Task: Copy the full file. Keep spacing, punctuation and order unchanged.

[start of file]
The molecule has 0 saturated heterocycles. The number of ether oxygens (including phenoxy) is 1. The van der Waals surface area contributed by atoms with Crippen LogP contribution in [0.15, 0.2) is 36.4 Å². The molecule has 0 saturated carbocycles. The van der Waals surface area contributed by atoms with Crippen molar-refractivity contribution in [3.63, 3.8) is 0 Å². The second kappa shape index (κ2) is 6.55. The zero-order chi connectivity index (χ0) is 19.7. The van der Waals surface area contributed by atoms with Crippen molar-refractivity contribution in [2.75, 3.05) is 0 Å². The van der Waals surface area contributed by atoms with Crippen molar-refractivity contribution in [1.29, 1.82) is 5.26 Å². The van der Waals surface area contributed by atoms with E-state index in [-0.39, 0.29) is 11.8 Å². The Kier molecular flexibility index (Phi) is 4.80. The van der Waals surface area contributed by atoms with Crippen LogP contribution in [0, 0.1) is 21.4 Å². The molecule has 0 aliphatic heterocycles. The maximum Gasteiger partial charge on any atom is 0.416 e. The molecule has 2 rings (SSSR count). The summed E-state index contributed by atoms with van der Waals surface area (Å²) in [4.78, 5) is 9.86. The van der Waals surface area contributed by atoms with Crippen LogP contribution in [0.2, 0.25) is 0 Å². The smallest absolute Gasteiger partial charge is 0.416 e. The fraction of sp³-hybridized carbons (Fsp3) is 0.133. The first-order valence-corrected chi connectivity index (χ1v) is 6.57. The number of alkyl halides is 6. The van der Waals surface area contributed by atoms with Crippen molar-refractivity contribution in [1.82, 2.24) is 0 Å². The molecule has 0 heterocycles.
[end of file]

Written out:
The molecule has 0 saturated heterocycles. The number of ether oxygens (including phenoxy) is 1. The van der Waals surface area contributed by atoms with Crippen LogP contribution in [0.15, 0.2) is 36.4 Å². The molecule has 0 saturated carbocycles. The van der Waals surface area contributed by atoms with Crippen molar-refractivity contribution in [3.63, 3.8) is 0 Å². The second kappa shape index (κ2) is 6.55. The zero-order chi connectivity index (χ0) is 19.7. The van der Waals surface area contributed by atoms with Crippen molar-refractivity contribution in [2.75, 3.05) is 0 Å². The van der Waals surface area contributed by atoms with Crippen molar-refractivity contribution in [1.29, 1.82) is 5.26 Å². The van der Waals surface area contributed by atoms with E-state index in [-0.39, 0.29) is 11.8 Å². The Kier molecular flexibility index (Phi) is 4.80. The van der Waals surface area contributed by atoms with Crippen LogP contribution in [0, 0.1) is 21.4 Å². The molecule has 0 aliphatic heterocycles. The maximum Gasteiger partial charge on any atom is 0.416 e. The molecule has 2 rings (SSSR count). The summed E-state index contributed by atoms with van der Waals surface area (Å²) in [4.78, 5) is 9.86. The van der Waals surface area contributed by atoms with Crippen LogP contribution in [0.2, 0.25) is 0 Å². The smallest absolute Gasteiger partial charge is 0.416 e. The fraction of sp³-hybridized carbons (Fsp3) is 0.133. The first-order valence-corrected chi connectivity index (χ1v) is 6.57. The number of alkyl halides is 6. The van der Waals surface area contributed by atoms with Crippen molar-refractivity contribution in [1.82, 2.24) is 0 Å². The molecule has 0 heterocycles.